Heritage Conservation Act (HCA) Section 4 (S4) Pilot and Establishment
Leads: David Schaepe, Ph.D., Jessica Ruskin
Coordinator: Kierstin Dolata

Stó:lō Research and Resource Management Centre with the backing of the STSA and several other First Nations organizations have been awarded the
opportunity to negotiate the Province’s first HCA Section 4 Agreement as a pilot
project established through the Joint Working Group on First Nations Heritage
Conservation. As part of this project, the Stó:lō Strategic Engagement Agreement
Working Group on Heritage Conservation assisted in aspects of potential S4
Heritage site review. Following anticipated completion in 2019, the pilot will be implemented over the course of one year with resulting  recommendations potentially serving to extend the term of the agreement.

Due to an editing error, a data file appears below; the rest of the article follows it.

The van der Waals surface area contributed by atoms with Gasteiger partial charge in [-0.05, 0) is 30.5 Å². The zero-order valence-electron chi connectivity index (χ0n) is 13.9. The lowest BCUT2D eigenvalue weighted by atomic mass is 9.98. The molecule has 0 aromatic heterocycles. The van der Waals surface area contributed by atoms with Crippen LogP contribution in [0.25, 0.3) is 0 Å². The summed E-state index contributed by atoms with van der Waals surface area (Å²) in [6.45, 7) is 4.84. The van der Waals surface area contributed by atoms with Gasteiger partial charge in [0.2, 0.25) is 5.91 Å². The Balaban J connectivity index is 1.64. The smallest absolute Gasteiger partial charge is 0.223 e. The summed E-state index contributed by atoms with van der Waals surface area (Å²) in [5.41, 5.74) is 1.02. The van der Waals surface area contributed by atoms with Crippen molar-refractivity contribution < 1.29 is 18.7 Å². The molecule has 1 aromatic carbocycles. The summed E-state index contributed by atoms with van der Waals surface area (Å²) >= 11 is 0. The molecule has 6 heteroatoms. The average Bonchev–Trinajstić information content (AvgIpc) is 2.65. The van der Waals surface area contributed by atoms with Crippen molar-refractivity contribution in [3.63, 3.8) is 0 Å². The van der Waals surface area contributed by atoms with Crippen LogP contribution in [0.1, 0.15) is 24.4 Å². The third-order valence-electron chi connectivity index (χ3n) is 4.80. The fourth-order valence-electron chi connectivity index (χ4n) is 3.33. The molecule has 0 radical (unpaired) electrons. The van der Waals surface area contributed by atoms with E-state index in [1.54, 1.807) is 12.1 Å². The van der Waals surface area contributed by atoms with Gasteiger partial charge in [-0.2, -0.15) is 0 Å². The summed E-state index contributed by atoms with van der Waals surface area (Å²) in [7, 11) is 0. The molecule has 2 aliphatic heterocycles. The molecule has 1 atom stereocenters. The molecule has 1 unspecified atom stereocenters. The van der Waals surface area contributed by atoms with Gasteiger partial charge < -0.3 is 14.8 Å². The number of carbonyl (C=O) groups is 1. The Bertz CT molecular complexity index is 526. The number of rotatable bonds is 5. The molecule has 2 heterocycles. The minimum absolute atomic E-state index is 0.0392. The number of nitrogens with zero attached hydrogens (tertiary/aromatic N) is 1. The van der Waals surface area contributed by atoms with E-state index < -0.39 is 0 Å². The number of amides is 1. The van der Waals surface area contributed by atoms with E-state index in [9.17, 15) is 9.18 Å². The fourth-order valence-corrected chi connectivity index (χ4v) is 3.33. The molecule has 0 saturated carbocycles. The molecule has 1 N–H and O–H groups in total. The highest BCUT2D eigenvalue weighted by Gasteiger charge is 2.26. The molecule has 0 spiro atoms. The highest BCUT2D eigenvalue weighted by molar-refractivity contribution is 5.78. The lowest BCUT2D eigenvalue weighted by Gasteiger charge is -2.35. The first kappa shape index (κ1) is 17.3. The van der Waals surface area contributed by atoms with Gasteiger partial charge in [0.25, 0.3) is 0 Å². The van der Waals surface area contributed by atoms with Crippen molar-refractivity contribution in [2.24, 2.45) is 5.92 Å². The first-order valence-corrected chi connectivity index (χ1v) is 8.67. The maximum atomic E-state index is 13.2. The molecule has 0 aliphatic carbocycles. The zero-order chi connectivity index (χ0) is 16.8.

Heritage Conservation Act Legislative and Policy Changes
Leads: David Schaepe, Ph.D., Jessica Ruskin
Coordinator: Kierstin Dolata

The project team is involved in supporting the Joint Working Group on First Nations Heritage Conservation (JWG) in addressing areas of interest for change to policy, procedure and legislation.

Repatriation Policy and Practice
Leads: David Schaepe, Ph.D., RBCM Curation and Repatriation Staff (TBD)
Coordinator: Kierstin Dolata

Working with the House of Respect Caretaking Committee and repatriation
and curation staff from the Royal BC Museum, this project aims at connecting
members from both to discuss  repatriation policies and Stó:lō repatriation opportunities. The project is also linked to the construction of a grave house on Stó:lō Nation grounds to house repatriated ancestors.

Cultural Heritage Impact Assessment (CHIA) /
Cultural Heritage Overview Assessment (CHOA) Review
Leads: Jim Jensen, Cara Brendzy
Coordinator: Kierstin Dolata

The process that triggers the need for a Cultural Heritage Impact Assessment
(CHIA), or a Cultural Heritage Overview Assessment (CHOA) has been regarded